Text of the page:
Homeless Camps and Warrant Checks: Who’s minding the store?

May 16, 2016

al_the_copLike hundreds of cities around the country, Sammamish, Washington has developed special regulations for organized homeless camps. And just like other cities, Sammamish has rules saying that if you run a homeless camp, you have to do “background checks” on anyone moving into the camp, to make sure they’re not wanted by the police. But what happens when there’s a warrant out on the guy running the checks? Good question. Today I got the following anonymous tip through Guerrilla Mail:

On April 7, 2016, Perry Debell was arrested at the Tent City 4 homeless encampment at Mary Queen of Peace Church (MQP) in Sammamish. It is of note, because Mr. Debell was the “Resident Adviser” to the camp, and it was HIS JOB to run active warrant checks on incoming residents. In a public meeting held at the Church on December 30, 2015, Perry was introduced – along with a man named Sam Roberson – as part of a leadership team that was going to “clean up the camp” to avoid a repeat of what happened the last time Tent City 4 stayed in Sammamish, when there were serious meth problems at the camp. Debell’s presence at the camp with an outstanding warrant is a violation of MQP’s permit with the city of Sammamish. 

A public record request for the arrest of Andre “Andy” Abad from Janurary 9, 2014 will give you a 47-page document with witness accounts of the meth and heroin dealing inside the camp while at MQP from October 2013- January 2014. It will show you that the Executive Committee of TC4 was actively misleading police officers, allowing the drug dealing to continue.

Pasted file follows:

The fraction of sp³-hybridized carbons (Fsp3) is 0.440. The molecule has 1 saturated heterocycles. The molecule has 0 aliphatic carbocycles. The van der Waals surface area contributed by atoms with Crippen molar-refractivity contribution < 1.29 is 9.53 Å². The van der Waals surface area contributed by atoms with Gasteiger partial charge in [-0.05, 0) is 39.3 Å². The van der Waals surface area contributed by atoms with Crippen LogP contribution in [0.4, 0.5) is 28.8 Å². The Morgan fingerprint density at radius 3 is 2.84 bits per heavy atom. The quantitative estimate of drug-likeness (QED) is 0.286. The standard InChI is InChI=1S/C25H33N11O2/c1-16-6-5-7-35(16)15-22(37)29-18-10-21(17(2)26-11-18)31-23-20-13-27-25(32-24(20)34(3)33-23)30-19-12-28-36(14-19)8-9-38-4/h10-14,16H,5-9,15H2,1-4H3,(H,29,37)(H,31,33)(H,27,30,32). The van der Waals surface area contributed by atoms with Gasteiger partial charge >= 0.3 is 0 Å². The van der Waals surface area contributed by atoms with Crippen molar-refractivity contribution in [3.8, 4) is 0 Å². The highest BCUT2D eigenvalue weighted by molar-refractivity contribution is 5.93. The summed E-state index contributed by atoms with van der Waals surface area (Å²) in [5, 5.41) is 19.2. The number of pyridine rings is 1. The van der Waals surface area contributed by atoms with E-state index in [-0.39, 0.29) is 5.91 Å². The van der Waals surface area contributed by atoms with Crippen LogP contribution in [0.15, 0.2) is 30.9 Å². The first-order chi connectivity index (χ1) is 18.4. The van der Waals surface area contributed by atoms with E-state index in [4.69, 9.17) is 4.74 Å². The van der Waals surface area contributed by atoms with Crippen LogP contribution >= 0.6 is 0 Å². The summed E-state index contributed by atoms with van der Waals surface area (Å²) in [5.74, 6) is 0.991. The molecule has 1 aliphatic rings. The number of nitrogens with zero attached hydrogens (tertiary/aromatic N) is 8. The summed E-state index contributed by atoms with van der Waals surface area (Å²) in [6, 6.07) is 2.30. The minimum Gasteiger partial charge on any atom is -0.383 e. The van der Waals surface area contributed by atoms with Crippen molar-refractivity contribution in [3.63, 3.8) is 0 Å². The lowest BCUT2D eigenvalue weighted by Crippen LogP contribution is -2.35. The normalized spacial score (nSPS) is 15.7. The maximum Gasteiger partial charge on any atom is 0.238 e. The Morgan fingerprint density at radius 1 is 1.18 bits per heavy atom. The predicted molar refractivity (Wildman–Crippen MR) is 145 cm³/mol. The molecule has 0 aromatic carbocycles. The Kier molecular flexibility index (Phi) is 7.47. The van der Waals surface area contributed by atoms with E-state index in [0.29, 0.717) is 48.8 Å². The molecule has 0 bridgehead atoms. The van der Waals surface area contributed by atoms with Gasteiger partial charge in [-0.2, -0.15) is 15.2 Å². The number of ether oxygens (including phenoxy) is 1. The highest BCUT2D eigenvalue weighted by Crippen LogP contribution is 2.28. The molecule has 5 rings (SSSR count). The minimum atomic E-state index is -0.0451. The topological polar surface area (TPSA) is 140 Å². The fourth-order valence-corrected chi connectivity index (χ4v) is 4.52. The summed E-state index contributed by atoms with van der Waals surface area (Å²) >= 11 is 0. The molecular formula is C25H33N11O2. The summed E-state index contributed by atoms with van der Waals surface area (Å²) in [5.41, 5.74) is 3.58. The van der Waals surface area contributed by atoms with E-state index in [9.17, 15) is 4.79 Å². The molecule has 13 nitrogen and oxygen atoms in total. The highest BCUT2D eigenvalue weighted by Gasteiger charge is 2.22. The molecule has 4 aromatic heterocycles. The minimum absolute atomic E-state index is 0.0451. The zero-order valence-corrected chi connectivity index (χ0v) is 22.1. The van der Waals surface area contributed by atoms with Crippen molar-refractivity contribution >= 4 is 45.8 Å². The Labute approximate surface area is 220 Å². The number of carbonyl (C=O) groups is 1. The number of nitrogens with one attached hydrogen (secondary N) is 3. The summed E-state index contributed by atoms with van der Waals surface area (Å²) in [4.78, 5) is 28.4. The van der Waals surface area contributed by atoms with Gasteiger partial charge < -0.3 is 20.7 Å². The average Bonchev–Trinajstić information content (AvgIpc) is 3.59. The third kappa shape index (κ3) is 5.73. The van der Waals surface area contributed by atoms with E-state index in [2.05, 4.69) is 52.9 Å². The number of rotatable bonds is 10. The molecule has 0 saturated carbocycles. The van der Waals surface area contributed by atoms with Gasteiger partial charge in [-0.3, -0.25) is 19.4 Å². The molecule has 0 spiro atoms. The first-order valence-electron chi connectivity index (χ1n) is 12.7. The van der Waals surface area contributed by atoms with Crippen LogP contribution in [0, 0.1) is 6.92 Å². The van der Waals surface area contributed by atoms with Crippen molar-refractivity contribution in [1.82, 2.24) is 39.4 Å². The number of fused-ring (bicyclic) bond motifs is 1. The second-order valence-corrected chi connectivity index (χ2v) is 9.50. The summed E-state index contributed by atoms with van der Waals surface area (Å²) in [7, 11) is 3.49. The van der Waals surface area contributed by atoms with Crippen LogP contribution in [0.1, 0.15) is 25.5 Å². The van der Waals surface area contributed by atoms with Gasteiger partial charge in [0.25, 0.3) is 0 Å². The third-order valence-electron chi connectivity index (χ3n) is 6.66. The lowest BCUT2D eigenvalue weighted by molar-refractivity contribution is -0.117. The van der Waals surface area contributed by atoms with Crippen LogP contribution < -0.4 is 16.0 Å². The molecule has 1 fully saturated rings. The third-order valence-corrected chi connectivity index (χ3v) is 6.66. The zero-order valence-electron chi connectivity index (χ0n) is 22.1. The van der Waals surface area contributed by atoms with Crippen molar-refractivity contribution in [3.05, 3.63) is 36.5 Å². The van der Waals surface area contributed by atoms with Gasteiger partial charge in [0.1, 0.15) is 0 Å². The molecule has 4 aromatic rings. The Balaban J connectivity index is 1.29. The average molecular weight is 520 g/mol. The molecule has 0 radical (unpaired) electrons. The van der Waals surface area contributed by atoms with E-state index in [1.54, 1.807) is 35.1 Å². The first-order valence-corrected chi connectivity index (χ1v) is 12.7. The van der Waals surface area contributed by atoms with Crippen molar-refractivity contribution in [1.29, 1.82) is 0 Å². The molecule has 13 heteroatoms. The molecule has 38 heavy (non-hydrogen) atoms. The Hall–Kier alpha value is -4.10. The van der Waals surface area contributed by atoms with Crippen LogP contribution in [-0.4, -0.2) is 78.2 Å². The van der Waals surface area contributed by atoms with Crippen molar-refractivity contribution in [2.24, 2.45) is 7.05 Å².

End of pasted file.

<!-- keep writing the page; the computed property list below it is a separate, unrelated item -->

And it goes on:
An Internet search will show Debell’s involvement as a sometime leader of the camp. He is pictured, along with a Sam Roberson, in a 2015 story in the Snoqualmie Valley Record.

From the article:

When asked what the camp provides, both camp advisors, Sam Roberson and Perry Debell, asserted that safety is its number one priority. [ . . . ] [Roberson] said the camp also has good rapport with the King County Sheriff’s Department, as its mandatory background checks for warrants and sex offenders sometimes lead to arrests. “If you even think you have a warrant,” Roberson began, “don’t come here because we run warrant checks and we will not tell you if the police says, ‘He’s got a warrant, we’ll be right there…’ We run a really tight ship.”

A really tight ship? –Oh, yeah . . . says the guy standing next to a guy who, at that very moment, had an outstanding arrest warrant in the city of Shoreline, some 30 miles away. According to a report from the King County Sheriff’s office (see here), on March 11, 2014, Debell was observed stealing a bottle of vodka from a Safeway in Shoreline. He was stopped by the store clerk and a cop was called to the scene. Debell’s info was then taken, and he was released pending review of the surveillance video. Some time in late May of 2014, a warrant was issued for his arrest.